Donkeys are not native to Aruba, but they’ve been here for over a half-a-century, and were used to get from point A to point B, especially on the island's rockier parts. Today, they’re largely roaming and wild animals, and The Donkey Sanctuary ensures that more than 120 of these animals are protected and cared for when needed. Visitors can come to volunteer or spend time feeding and hugging these adorable furry friends at the sanctuary, which sits near the edge of Arikok National Park where many more donkeys roam in nature.
Sunshine meets serenity at Alto Vista — a historic parcel of land that overlooks the eastern side of the island. This is where Aruba’s first Catholic church was built in 1750 by Spanish missionaries and a newer chapel now sits on the land along with an outdoor labyrinth to collect your thoughts. You can also visit the Philip's Animal Garden, a petting zoo for all sorts of creatures including goats, camels, and tropical birds.
Attention Instagrammers: this is the spot to stroll at sunset in the surroundings of a white sand dune landscape. It’s emblematic of Aruba’s dry and arid environment and it’s yet another natural wonder this island has to offer. The dunes can only be explored on foot, which means this area is largely untouched by tourists.
San Nicolas is a village filled with colorful street art and historic architectural buildings, which include the Museum of Industry and Community Museum as well as the Carnaval Euphoria exhibition.
Walk around Aruba's "cultural capital" long enough, and you’ll realize that this is a top spot for muralists and artists, who come here mainly because of the Aruba Art Fair. Join the daily art tour led by the fair’s organizer, Tito Bolivar, or take a walk through the historic city of San Nicolas to spy works by local talent, like the 16-year-old street artist Rasheed Lowe.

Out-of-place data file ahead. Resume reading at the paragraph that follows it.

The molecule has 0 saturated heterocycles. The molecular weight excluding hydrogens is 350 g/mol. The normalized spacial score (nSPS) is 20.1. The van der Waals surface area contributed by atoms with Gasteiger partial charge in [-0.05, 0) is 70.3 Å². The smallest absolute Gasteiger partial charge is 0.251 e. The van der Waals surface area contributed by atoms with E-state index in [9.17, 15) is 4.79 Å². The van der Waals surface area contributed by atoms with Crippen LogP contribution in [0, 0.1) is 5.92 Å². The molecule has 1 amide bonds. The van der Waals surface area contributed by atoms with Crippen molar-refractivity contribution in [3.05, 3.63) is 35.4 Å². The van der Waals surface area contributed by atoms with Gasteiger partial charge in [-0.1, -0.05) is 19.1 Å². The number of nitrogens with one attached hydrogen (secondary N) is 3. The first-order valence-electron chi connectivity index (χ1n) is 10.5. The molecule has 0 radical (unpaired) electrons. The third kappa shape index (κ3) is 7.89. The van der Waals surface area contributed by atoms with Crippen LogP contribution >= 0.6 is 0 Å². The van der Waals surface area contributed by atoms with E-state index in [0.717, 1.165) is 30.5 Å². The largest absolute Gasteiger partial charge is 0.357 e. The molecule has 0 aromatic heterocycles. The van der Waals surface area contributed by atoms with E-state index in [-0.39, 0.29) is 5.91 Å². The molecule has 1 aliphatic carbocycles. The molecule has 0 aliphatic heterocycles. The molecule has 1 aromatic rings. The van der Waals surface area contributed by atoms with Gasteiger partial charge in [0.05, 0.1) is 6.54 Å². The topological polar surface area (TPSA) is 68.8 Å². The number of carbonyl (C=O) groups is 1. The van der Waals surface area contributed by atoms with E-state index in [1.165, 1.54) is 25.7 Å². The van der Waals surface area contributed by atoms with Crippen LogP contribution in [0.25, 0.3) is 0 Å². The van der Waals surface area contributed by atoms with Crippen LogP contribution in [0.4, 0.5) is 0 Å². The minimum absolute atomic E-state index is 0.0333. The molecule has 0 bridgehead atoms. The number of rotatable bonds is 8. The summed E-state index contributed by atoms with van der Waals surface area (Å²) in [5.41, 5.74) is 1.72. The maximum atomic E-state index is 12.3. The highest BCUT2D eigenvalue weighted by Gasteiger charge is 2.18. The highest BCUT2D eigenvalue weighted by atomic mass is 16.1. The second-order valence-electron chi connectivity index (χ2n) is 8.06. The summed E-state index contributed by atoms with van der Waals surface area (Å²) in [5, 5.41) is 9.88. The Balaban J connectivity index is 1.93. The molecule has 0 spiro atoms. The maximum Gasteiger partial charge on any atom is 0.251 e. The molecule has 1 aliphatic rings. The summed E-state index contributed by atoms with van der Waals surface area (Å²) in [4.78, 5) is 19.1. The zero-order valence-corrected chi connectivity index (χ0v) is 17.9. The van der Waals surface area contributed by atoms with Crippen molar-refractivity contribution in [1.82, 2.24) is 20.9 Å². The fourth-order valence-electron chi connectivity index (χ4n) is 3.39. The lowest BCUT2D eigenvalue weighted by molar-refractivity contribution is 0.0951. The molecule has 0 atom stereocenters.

This building is the oldest structure on the island and was originally built for protection from pirates. Today, the museum pays tribute to Aruba’s multicultural history and you can browse a collection of Spanish and Dutch artifacts and documents, plus ever-changing exhibits that highlight the island’s rich past. Be sure to climb to the top of the Willem III tower for a 360 view of Aruba's colorful capital, Oranjestad.
Nab that perfect vacation selfie at Quadirikiri Caves, a cave system known for its two chambers illuminated by beams of sunlight that pop through the cave’s ceiling — giving your photos an epic halo effect (flashes not allowed, or needed!). This is a must-visit destination as part of a day trip to Arikok National Park. You'll be amazed — don’t be too surprised if a friendly Aruba bat photobombs your shot!
The Savaneta neighborhood is a hub for fishing boats bringing in hauls of fish caught fresh, so it only makes sense that one of Aruba’s best seafood spots is also located here. Zeerovers is a casual bar and restaurant with a menu that changes by the day’s catch. It’s also where locals gravitate for happy hour.
As you enter, there is a counter where you can buy fresh fish to go, or enjoy a tasty basket of peel-and-eat shrimp with a Chill beer on the pier. The menu keeps it simple — just a few fish options per day — but the backdrop and vibe are truly one-of-a-kind.
This bar is a legendary marker in the neighborhood of San Nicolas. It’s been around for eight decades, and the first thing you notice are the tchotchkes that hang on the wall. It’s a well-decorated bar with a reputation for last call lingering into the wee hours of the morning, but don’t be fooled, this isn’t a dive bar per se. Charlie’s is known for its shrimp scampi, churrasco, tenderloin, burgers, and fresh catches that come battered and fried. There are also off-menu vegetarian options if you ask.
Along the walkway of Palm Beach next to the Playa Linda Beach Resort sits this tropical smoothie stand that’s been a mainstay for years with tourists and locals alike. Eduardo’s serves up healthy and colorful smoothie bowls in addition to fresh-pressed juices, coffee, raw treats, and frozen yogurt soft-serve.
There are also meat-free breakfast and lunch items, like vegan tacos, vegetarian pad Thai, and a poke bowl served with tofu. If you also had a long night at Charlie’s Bar, with a few too many, then might we suggest the Hangover Crusher? It’s a blended juice that includes watermelon, mint, beets, ginger, and bananas.